Alvar Aalto: Why I dig Architecture: Mt. Angel Library

September 25, 2013 § Leave a comment

I visited Mt Angel, Oregon with a sole purpose.

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See a piece of architecture that was not set in a sprawling metropolis, not designed for a merchant tycoon, and that required some work to get to.

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Mt. Angel library is part of the Mr. Angel Monastery, completed in1970  by Alvaar Aalto,  settles quietly into a hillside overlooking the beautiful Oregon farming community just south of Portland. The history of the library isn’t all that interesting – the abbey needed a new library and the benefactors thought Aalto a great architect to request a design from and needed a new one.  Aalto was asked and he accepted – simple. He visited the site maybe twice, probably only after construction.

What resulted was the first time I found peace from “architecture”, not from an idea or from a long night of work, or a particular solution  – but from being inside a well designed building.  Now, the extent I knew of architecture at that time was –  Frank Lloyd Wright was really important and that nobody is an architect anymore. The layout is in a flowering shell shape that feels like a fluid gesture of someone with vision and the confidence of the technical.  The consistent north light comes from the incisions in the ceiling, and come streaming down  to the multiple floors of tiered shelves and reading booths.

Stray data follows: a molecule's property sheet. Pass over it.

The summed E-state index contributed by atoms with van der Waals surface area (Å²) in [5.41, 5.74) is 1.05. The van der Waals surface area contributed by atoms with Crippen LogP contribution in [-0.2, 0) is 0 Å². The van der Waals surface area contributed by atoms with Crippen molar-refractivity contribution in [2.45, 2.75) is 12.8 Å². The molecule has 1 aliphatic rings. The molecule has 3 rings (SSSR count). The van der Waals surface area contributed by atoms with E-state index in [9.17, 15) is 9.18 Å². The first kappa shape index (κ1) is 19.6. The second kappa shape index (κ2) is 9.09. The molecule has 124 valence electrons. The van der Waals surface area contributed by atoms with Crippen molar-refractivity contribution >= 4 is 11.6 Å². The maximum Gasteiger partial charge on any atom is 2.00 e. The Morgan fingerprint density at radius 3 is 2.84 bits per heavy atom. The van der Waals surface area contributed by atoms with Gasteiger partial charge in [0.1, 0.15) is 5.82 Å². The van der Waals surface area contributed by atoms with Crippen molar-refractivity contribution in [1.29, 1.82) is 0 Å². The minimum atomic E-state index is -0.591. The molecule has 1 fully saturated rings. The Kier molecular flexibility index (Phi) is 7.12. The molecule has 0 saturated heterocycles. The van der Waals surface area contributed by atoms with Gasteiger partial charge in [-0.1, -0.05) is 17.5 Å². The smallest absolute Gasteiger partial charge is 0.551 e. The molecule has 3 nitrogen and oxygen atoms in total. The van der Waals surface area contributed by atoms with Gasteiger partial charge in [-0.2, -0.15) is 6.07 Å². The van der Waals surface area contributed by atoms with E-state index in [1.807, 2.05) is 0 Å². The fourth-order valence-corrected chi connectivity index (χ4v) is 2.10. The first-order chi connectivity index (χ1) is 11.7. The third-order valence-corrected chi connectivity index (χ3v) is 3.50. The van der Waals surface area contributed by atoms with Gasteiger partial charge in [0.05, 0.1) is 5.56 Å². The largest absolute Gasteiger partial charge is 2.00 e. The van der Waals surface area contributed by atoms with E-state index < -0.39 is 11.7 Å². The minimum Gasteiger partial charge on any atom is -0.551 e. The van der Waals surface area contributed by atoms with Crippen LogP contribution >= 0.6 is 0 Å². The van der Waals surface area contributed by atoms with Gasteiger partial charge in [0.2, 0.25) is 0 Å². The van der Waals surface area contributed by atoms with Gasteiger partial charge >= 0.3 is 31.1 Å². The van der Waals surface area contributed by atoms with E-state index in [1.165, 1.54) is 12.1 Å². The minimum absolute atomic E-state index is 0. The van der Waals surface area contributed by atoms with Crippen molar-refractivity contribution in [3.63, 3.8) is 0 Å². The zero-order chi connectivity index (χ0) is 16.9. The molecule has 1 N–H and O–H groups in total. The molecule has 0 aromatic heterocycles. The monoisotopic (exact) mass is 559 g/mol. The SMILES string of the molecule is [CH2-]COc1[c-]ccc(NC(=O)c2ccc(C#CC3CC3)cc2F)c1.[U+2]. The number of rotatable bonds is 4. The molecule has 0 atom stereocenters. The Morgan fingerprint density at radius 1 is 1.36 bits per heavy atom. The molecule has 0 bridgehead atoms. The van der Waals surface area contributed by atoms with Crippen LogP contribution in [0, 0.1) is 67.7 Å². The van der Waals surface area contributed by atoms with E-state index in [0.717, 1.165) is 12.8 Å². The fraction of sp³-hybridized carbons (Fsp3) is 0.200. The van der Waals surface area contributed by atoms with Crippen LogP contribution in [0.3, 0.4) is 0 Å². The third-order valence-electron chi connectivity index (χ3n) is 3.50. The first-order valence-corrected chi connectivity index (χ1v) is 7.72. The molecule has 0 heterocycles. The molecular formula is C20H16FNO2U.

It was what a library should be, and what architecture should strive for.  I learned that day the gesture of the line can become something much more important than what the word embodies, and with some patience and persistence it can become something remarkable. Unlike anything I had encountered, it was planned for a result in mind and that result was reached. There was no criticism deserved, it was honest about what the library needed and delivered. And that is why I dig Architecture (or mostly).

Don Younger: Publican

February 11, 2011 § Leave a comment

My brother-in-law sent me a quick email late last week and the title read “Horse Brass”. Almost as soon as I read the subject I knew Don had died, and the email confirmed this bitter pill.

If there was anything about Portland that I feel I still take with me is my time working at the Horse Brass Pub on Belmont, and my few exchanges with the (in)famous owner Don. I had to really hassle Don to even get that job, starting one night a week and feeling mostly like a toddler amidst these avid beer connoisseurs. But, by the end of those years, I had picked up a few things – namely a sense of place in Portland. Don was a great guy for his employees, his patrons, and Portland. Ask anyone in that place and the first thing they’ll say is how they met Don and how that exchange led them to the Horse Brass.

I still always go to the Brass when I’m back in Portland, always have to check back in. Like a good pair of shoes, it never grows uncomfortable. I don’t know many of the faces there anymore, but that will always be. The newly initiated mix with the regulars, the new barbacks finally get remembered by Arthur, and the Horse Brass changes – evolves.  Just like it changed after the smoking ban. Just like it will change after January 31st.

There are a ton of people writing about how much Don meant to the Portland craft beer scene, how much he meant to beer in America. But really, the relationships he built with the workers and patrons of the Horse Brass will probably lead them to drink longer and harder after his passing.

Interview at Celebrator

Brass Tacks – Don Younger

The Horse Brass

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